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Патент USA US3092797

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June 4, 1963
Filed March 14, 1958
H6. 4HUGH c
Patented June 4, 1963
Hugh C. Hanks, Jn, Towson, Md., asslgnor to Martin
Marietta Corporation, a corporation of Maryland
Filed Mar. 14, 1958, Ser. No. 721,556
3 Claims. ((11. 333-11)
being proportional to the magnitude of the applied mag
netic ?eld. This rotation of the E vector causes a portion
of the coupled electromagnetic energy to be re?ected back,
the amount of energy thus re?ected being proportional
to the degree of E vector rotation. In this way, a selected
proportion of electromagnetic energy may be coupled at
will, the remainder being re?ected back. The limiting
condition exists when the magnitude of the magnetic ?eld
The present invention relates to apparatus for selec
tively switching electromagnetic energy within an elec
is su-fdcient to cause the E vector to rotate exactly 90°,
trical waveguide system, and more particularly to such 10 at which time the total amount of energy is re?ected back
apparatus wherein the switching is e?ected electronically
into the input waveguide section and no coupling at all
as distinguished from mechanical methods.
takes place. It can thus be seen that in a system as pro
The invention has for its principal object the control
vided by the invention selective switching can be effected
of the propagation of electromagnetic energy in a wave
by conventional electronic means designed for switching
guide system such that the energy may be selectively di 15 and controlling the magnitude of the separate magnetic
rected to one or more of a plurality of output terminals
?elds applied to the ferrite coupling elements.
and selectively divided therebetween. Heretofore control
In the above description the application of the magnetic
switching has been accomplished mechanically. This type
?elds limits or prevents the coupling of electromagnetic
of control suifers from the following disadvantages: (a)
energy. However, the waveguide system of the invention
a long switching ‘cycle, (1)) frequent and large mismatches 20 may be designed so that the opposite is true. In such ar
during a switching cycle, and (c) a physically large size.
The present invention provides apparatus for electronic
rather than mechanical switching of electromagnetic en
rangement the waveguide sections are physically rotated
through an angle or" 90“ relative to one another so that
no energy is ordinarily coupled from one to the other.
ergy within a waveguide system. This apparatus has none
The E vector rotation caused by the magnetic ?elds then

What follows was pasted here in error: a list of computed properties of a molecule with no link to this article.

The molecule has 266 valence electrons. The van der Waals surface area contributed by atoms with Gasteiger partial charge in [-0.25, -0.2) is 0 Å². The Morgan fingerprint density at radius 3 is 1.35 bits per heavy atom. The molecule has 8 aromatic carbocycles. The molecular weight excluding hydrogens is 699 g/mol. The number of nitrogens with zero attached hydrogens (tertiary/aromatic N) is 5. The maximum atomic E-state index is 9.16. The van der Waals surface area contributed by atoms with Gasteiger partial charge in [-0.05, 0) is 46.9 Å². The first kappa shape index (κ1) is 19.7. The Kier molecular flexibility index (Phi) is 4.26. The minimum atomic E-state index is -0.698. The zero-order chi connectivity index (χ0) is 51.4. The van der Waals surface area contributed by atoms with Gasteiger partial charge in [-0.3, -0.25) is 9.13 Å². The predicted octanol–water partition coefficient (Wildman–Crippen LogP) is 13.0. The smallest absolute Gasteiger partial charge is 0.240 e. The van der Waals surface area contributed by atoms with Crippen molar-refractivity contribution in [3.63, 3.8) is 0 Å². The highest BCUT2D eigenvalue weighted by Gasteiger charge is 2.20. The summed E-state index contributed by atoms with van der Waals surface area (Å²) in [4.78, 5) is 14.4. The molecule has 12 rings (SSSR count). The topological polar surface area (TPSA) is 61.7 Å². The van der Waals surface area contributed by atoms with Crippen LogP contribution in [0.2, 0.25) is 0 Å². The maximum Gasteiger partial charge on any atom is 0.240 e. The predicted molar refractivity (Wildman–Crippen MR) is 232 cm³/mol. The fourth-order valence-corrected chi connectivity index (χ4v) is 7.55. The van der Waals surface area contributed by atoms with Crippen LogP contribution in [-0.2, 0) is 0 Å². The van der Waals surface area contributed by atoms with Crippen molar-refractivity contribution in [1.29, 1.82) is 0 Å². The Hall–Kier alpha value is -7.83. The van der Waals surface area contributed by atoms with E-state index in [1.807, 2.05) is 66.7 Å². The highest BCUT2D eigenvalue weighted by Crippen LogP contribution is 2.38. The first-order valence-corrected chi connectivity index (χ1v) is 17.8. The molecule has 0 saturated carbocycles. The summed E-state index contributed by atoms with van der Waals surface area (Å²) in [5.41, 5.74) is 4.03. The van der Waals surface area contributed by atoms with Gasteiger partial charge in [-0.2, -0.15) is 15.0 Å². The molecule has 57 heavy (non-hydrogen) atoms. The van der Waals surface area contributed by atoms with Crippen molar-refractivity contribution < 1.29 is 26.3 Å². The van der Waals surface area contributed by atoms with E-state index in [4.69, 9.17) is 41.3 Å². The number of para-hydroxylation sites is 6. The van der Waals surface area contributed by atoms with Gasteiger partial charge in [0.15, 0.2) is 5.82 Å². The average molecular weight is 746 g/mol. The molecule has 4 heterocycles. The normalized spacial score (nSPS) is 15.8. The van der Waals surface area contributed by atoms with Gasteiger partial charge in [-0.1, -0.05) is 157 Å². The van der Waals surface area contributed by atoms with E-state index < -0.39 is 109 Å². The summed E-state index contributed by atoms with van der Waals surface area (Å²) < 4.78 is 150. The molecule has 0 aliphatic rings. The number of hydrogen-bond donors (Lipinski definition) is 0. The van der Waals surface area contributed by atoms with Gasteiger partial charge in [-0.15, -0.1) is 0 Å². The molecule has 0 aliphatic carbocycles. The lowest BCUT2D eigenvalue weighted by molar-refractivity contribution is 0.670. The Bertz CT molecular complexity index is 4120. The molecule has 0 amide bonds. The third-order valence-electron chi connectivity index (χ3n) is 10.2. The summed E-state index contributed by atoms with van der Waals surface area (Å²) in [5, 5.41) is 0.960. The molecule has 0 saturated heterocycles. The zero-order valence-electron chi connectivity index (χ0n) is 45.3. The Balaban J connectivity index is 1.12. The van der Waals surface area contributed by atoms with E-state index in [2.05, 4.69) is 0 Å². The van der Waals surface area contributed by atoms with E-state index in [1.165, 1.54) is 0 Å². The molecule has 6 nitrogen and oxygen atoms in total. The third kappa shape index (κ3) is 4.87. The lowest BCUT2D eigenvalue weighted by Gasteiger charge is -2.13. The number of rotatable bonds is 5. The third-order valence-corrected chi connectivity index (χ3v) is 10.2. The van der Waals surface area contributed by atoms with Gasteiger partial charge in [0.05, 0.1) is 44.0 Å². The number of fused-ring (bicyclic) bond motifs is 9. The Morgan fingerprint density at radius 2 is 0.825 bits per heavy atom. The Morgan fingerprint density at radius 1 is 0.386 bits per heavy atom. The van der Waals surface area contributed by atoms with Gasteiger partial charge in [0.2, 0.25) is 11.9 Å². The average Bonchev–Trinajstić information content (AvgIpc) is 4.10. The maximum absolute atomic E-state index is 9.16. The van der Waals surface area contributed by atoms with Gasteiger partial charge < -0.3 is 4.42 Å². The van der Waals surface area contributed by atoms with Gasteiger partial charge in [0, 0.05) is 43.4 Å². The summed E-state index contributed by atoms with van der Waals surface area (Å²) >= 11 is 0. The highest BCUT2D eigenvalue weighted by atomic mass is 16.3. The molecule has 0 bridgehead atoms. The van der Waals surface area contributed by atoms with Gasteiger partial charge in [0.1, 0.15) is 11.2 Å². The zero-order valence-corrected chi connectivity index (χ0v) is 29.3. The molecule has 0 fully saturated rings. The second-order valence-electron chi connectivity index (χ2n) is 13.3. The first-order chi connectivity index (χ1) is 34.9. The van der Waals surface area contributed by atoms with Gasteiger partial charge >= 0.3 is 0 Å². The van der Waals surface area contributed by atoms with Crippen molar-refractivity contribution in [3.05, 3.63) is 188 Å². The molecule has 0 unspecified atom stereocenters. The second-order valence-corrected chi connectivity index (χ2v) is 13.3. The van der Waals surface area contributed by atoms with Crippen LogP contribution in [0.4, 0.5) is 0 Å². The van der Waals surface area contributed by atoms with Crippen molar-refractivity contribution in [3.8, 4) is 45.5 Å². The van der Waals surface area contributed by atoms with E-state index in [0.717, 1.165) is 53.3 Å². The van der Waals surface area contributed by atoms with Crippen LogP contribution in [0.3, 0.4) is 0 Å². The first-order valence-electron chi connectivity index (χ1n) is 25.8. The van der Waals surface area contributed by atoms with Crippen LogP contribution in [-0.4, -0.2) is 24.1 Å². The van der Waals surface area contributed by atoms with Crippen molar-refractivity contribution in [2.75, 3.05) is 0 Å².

of the above-listed disadvantages and further permits a 25 effects a coupling of electromagnetic energy rather than
large latitude in design con?guration.
a re?ection as hereinbefore. Again the limiting condi
It is well known that in order for electromagnetic en
tion, in this case the total coupling of energy, will take
ergy to be coupled from one waveguide section into an-'
place when the magnetic ?eld is of such intensity as to
rotate the E vector through an angle of 90°.
other the latter waveguide section must have a dimension
in its H plane which is at least one-half of the wave
Due to the nature of the present invention extremely
length of the propagated electromagnetic energy, and, in
rapid waveguide switching may be effected by means of
addition, the electromagnetic energy entering the latter
conventional electronic equipment designed to selectively
Waveguide section must be properly oriented. Such cou—
apply a separate magnetic field to each of the ferrite
pling has successfully been effected in the past by the use
elements in the waveguide system. For this reason the
of ferrite elements. it has now been found that ferrite 35 present invention may be advantageously employed for
elements also provide means for electronically switching
switching between a plurality of antennas and either a
electromagnetic energy within a waveguide system.
transmitter or receiver circuit. For example, by means
According to the invention waveguide switching is
of the invention the transmitter or receiver circuits may
e?ected by ?rst providing a waveguide system having a
be rapidly switched from- one antenna to another. Fur
common input waveguide section for the propagation of
ther, the invention may be employed to selectively divide
the electromagnetic energy. An impedance element is
electromagnetic energy among the plurality of antennas.
electrically associated with this input waveguide section
Also, rapid scanning of the antennas may be obtained by
to urge the electromagnetic energy therethrough in a given
the provision of appropriate sequential switching means.
direction. A plurality of output waveguide sections may
Other advantages of the invention deriving from its elec
then be separately connected into the input waveguide